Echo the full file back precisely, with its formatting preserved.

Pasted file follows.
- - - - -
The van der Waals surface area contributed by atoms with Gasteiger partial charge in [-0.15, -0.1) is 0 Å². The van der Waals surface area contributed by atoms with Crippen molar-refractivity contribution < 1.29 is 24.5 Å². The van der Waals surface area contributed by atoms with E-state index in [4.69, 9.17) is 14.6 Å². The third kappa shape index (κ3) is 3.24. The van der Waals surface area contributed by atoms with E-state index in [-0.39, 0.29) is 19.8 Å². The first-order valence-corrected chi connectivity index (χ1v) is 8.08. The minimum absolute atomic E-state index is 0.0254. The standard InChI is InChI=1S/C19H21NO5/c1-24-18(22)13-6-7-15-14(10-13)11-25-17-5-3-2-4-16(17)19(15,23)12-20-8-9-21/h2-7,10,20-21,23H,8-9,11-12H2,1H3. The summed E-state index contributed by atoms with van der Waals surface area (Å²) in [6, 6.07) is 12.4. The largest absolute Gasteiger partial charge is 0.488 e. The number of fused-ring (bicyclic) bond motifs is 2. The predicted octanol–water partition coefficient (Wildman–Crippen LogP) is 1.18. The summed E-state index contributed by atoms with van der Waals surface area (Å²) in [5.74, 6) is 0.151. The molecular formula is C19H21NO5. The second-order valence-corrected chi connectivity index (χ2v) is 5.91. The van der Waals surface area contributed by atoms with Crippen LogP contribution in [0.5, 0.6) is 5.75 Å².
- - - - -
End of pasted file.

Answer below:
The van der Waals surface area contributed by atoms with Gasteiger partial charge in [-0.15, -0.1) is 0 Å². The van der Waals surface area contributed by atoms with Crippen molar-refractivity contribution < 1.29 is 24.5 Å². The van der Waals surface area contributed by atoms with E-state index in [4.69, 9.17) is 14.6 Å². The third kappa shape index (κ3) is 3.24. The van der Waals surface area contributed by atoms with E-state index in [-0.39, 0.29) is 19.8 Å². The first-order valence-corrected chi connectivity index (χ1v) is 8.08. The minimum absolute atomic E-state index is 0.0254. The standard InChI is InChI=1S/C19H21NO5/c1-24-18(22)13-6-7-15-14(10-13)11-25-17-5-3-2-4-16(17)19(15,23)12-20-8-9-21/h2-7,10,20-21,23H,8-9,11-12H2,1H3. The summed E-state index contributed by atoms with van der Waals surface area (Å²) in [6, 6.07) is 12.4. The largest absolute Gasteiger partial charge is 0.488 e. The number of fused-ring (bicyclic) bond motifs is 2. The predicted octanol–water partition coefficient (Wildman–Crippen LogP) is 1.18. The summed E-state index contributed by atoms with van der Waals surface area (Å²) in [5.74, 6) is 0.151. The molecular formula is C19H21NO5. The second-order valence-corrected chi connectivity index (χ2v) is 5.91. The van der Waals surface area contributed by atoms with Crippen LogP contribution in [0.5, 0.6) is 5.75 Å².